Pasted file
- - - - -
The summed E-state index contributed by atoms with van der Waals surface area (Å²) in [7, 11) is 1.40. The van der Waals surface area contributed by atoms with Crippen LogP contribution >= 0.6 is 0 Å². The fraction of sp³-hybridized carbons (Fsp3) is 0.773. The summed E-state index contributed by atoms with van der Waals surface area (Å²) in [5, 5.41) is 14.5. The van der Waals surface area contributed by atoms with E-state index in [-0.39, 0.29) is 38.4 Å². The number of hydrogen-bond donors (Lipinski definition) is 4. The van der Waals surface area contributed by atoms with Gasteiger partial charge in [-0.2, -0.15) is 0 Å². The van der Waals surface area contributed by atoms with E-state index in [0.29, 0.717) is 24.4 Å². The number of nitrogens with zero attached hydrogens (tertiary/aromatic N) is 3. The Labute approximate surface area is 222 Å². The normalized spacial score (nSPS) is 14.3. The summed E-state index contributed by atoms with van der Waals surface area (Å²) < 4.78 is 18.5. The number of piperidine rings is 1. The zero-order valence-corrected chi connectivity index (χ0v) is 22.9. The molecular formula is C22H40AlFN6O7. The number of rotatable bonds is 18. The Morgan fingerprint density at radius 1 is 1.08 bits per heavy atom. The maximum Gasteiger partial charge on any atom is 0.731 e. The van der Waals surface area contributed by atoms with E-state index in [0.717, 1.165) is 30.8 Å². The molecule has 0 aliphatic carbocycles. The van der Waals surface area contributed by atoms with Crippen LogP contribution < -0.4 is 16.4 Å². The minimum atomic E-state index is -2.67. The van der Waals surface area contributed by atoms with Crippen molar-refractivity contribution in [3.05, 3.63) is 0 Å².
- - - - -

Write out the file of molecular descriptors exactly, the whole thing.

The summed E-state index contributed by atoms with van der Waals surface area (Å²) in [7, 11) is 1.40. The van der Waals surface area contributed by atoms with Crippen LogP contribution >= 0.6 is 0 Å². The fraction of sp³-hybridized carbons (Fsp3) is 0.773. The summed E-state index contributed by atoms with van der Waals surface area (Å²) in [5, 5.41) is 14.5. The van der Waals surface area contributed by atoms with E-state index in [-0.39, 0.29) is 38.4 Å². The number of hydrogen-bond donors (Lipinski definition) is 4. The van der Waals surface area contributed by atoms with Gasteiger partial charge in [-0.2, -0.15) is 0 Å². The van der Waals surface area contributed by atoms with E-state index in [0.29, 0.717) is 24.4 Å². The number of nitrogens with zero attached hydrogens (tertiary/aromatic N) is 3. The Labute approximate surface area is 222 Å². The normalized spacial score (nSPS) is 14.3. The summed E-state index contributed by atoms with van der Waals surface area (Å²) < 4.78 is 18.5. The number of piperidine rings is 1. The zero-order valence-corrected chi connectivity index (χ0v) is 22.9. The molecular formula is C22H40AlFN6O7. The number of rotatable bonds is 18. The Morgan fingerprint density at radius 1 is 1.08 bits per heavy atom. The maximum Gasteiger partial charge on any atom is 0.731 e. The van der Waals surface area contributed by atoms with E-state index in [0.717, 1.165) is 30.8 Å². The molecule has 0 aliphatic carbocycles. The van der Waals surface area contributed by atoms with Crippen LogP contribution < -0.4 is 16.4 Å². The minimum atomic E-state index is -2.67. The van der Waals surface area contributed by atoms with Crippen molar-refractivity contribution in [3.05, 3.63) is 0 Å².